The Backstory

Screen shot 2013-06-09 at 12.25.33 PM

Bad hair reporting days. You rarely get to see this.

What makes a good story? Writers are often judged by what appears below their byline, but there is so much more to a good story than that. The public rarely gets to see the exciting grunt work behind the scenes. An initial story idea, like any entrepreneurial venture, goes through several pivots and iterations, before the golden story materializes.

Pitching to my editors is my favorite part of the job, but it’s also the hardest. Balancing what the public wants to know with your moral compass of what you think they should know is tricky.

You spend a lot of time swatting bugs behind the scenes.

You spend a lot of time swatting bugs behind the scenes.

There are a million backstories behind the final product. The vetting process – determining what is worth writing about, what people will like, what they should know – involves asking the right questions. What are readers curious about? What is their perception on a topic? What do they know that I don’t?

I’m creating a newsletter to involve my friends and family in story development. Each week, I’ll share stories I’ve posted, stories in the pipeline, and stories that need some fleshing out. I want to hear your thoughts on the stories in queue. Think of it as a sounding board, and your chance to add input to a story before it is published.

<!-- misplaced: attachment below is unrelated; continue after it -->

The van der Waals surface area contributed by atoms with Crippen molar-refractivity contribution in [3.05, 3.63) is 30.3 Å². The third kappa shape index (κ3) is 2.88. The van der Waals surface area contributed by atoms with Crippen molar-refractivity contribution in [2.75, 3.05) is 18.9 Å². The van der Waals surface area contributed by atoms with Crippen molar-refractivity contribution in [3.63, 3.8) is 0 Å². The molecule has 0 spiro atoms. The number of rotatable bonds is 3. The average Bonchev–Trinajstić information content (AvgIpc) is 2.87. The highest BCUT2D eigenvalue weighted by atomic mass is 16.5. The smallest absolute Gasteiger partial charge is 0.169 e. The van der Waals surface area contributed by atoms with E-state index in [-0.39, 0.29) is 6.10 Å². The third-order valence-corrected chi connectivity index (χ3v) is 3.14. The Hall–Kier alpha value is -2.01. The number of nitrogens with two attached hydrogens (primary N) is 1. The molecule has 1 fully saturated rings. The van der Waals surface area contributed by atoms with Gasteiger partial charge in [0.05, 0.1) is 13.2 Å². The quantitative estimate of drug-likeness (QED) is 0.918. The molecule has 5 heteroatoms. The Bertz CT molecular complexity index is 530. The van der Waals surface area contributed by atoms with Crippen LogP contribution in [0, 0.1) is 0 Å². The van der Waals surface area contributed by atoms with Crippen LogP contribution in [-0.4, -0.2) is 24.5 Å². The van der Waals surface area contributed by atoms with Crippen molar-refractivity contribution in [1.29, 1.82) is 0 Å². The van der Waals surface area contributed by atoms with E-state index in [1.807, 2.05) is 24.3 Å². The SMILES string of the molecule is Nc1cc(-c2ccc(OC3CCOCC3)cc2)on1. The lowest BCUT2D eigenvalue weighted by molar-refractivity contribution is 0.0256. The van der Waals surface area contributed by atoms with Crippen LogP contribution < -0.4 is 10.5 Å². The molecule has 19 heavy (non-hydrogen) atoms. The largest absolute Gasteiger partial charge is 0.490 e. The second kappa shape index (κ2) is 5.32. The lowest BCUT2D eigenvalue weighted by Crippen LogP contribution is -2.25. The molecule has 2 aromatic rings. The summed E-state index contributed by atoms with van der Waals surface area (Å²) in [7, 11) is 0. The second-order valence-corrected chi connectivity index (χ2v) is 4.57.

My strategy thus far has been to post a question on Facebook and Twitter. “Hey, what internship advice do you have for new interns?” “Do you know anything about Atlanta? Let me know!” It can get annoying. So, one other purpose of this newsletter is to reduce my clutter and create a targeted community of people who do actually want to participate in the development of stories without bombarding everyone else’s social feeds.

If you’re interested in participating, here’s the link to sign-up and feel free to forward to anyone else who is interested:

https://tinyletter.com/lynneguey

ps. the inspiration for a newsletter came from Ann Friedman, who wrote this helpful post on How Writers Can Use Email To Share Their Work. Her weekly newsletter is a mix of her original work, suggested reads, pie charts, and funny gifs.

Advertisements

Leave a Reply

Fill in your details below or click an icon to log in:

WordPress.com Logo

You are commenting using your WordPress.com account. Log Out / Change )

Twitter picture

You are commenting using your Twitter account. Log Out / Change )

Facebook photo

You are commenting using your Facebook account. Log Out / Change )

Google+ photo

You are commenting using your Google+ account. Log Out / Change )

Connecting to %s